SHSAT Preparation and Scoring

SHSAT test
The Specialized High School Admission Test (SHSAT) is the key component of the admissions process to eight of New York City’s specialized high schools.  With the exception of the Fiorello H. LaGuardia High School of Music & Art and Performing Arts, schools base acceptance on how 8th and first-time 9th grade students perform on the 95-question multiple choice test, which encompasses verbal and math sections designed to ascertain capacities such as logical reasoning, reading comprehension, and computational math.

Once each student’s test receives a raw score out of 100, it is then converted into a scaled score between 200 and 800 by the New York City Department of Education.  Since there are a limited number of placements in each of the specialized schools, schools begin with perfect scores and work their way down the list.  The lowest qualifying score is known as the cut-off score for that year.  When preparing for the test, it is possible to get a general idea of what score may be needed for a particular school by looking at the cut-off scores from past years.  This is complicated slightly by the fact that the specific algorithm that converts a raw score to a scaled score is not released.

Since a high score on the SHSAT is critical to acceptance to the specialized school of a student’s preference, preparation and practice can help pave the way to the ideal high school educational experience.  While there are few materials available designed specifically for SHSAT preparation, many of the easier SAT materials are relevant.  Private tutoring or test preparation classes can be helpful in identifying areas on which a student should concentrate in advance of taking the test.  Experienced instructors can assist students with test-taking techniques and remaining calm so that they can optimize concentration.  While the New York City Department of Education offers the Specialized High School Institute to assist students planning to take the test, admission to this program is highly selective, and it involves 22 months of rigorous extracurricular programming.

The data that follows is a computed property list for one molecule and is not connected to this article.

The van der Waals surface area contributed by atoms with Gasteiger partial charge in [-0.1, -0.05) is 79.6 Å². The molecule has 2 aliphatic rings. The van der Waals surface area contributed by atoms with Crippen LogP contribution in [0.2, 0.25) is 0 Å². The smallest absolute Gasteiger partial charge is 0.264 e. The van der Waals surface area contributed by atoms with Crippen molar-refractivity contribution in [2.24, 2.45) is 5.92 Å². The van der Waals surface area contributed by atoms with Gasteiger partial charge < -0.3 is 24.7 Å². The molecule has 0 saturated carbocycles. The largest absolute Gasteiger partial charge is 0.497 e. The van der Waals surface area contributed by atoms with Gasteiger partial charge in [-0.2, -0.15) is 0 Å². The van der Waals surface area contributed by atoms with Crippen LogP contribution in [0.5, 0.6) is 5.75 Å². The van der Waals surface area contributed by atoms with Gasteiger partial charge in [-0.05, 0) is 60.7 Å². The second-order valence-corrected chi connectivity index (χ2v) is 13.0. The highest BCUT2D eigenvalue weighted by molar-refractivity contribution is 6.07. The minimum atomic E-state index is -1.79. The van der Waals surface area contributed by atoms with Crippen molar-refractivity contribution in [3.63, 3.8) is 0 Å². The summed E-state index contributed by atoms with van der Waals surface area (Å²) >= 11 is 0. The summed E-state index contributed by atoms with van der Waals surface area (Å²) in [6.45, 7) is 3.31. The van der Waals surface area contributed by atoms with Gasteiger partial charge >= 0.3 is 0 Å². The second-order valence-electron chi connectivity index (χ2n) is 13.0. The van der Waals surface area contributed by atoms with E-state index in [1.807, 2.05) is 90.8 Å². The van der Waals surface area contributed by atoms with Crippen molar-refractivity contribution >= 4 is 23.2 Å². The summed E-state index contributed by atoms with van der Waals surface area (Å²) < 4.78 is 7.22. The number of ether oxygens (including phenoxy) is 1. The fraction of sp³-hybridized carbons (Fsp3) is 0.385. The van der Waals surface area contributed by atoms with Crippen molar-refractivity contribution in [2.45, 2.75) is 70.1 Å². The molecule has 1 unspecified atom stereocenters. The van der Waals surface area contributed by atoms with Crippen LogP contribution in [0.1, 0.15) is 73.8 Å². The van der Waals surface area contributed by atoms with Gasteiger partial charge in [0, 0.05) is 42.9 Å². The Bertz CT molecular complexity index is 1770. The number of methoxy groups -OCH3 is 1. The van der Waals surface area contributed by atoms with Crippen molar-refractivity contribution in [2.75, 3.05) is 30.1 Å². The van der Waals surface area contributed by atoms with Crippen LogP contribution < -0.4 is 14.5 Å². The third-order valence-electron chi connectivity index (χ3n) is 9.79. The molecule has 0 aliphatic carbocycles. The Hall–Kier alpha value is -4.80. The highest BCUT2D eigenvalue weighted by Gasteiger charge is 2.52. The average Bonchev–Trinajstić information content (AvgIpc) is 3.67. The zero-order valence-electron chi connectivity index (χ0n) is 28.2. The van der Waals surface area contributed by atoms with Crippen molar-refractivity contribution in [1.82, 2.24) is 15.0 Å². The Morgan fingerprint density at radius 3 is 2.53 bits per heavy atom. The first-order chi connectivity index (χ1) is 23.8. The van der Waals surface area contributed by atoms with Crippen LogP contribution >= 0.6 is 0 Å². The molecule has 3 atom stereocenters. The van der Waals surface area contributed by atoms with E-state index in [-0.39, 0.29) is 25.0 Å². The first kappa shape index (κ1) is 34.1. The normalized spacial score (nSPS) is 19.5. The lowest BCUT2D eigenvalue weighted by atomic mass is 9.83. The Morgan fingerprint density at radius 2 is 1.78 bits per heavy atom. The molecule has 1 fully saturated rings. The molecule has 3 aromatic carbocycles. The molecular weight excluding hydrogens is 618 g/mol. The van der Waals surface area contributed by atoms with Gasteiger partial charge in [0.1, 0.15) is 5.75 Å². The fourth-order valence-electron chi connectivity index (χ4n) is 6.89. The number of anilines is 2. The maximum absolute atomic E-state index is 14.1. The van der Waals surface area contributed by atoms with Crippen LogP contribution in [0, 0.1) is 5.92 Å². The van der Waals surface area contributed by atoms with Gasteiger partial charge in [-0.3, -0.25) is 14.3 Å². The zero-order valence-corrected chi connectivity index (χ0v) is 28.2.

Beyond participation in private tutoring or group classes, students should plan to develop good habits outside of the test preparation environment.  Using practice materials is key to gaining comfort with the types of questions they will face on the testing day.  Developing good habits also will prepare students for success in high school.  For example, improvement in reading comprehension is a matter of effective strategies combined with becoming a more thorough reader.

While the focus of the specialized high school admissions is the SHSAT, it is important to remember that process also takes into account students’ preferences of schools.   Being accepted to a particular school is based first on the SHSAT test score, and then on the priority order indicated in Grid 5 on their answer sheet as well as seat availability. The intention is to match students to schools based on their abilities and preferences, so it is worthwhile to research the options thoroughly.  After dedicating so much time and effort to test preparation, students should feel confident in the atmosphere, class size, and offerings of their new school.

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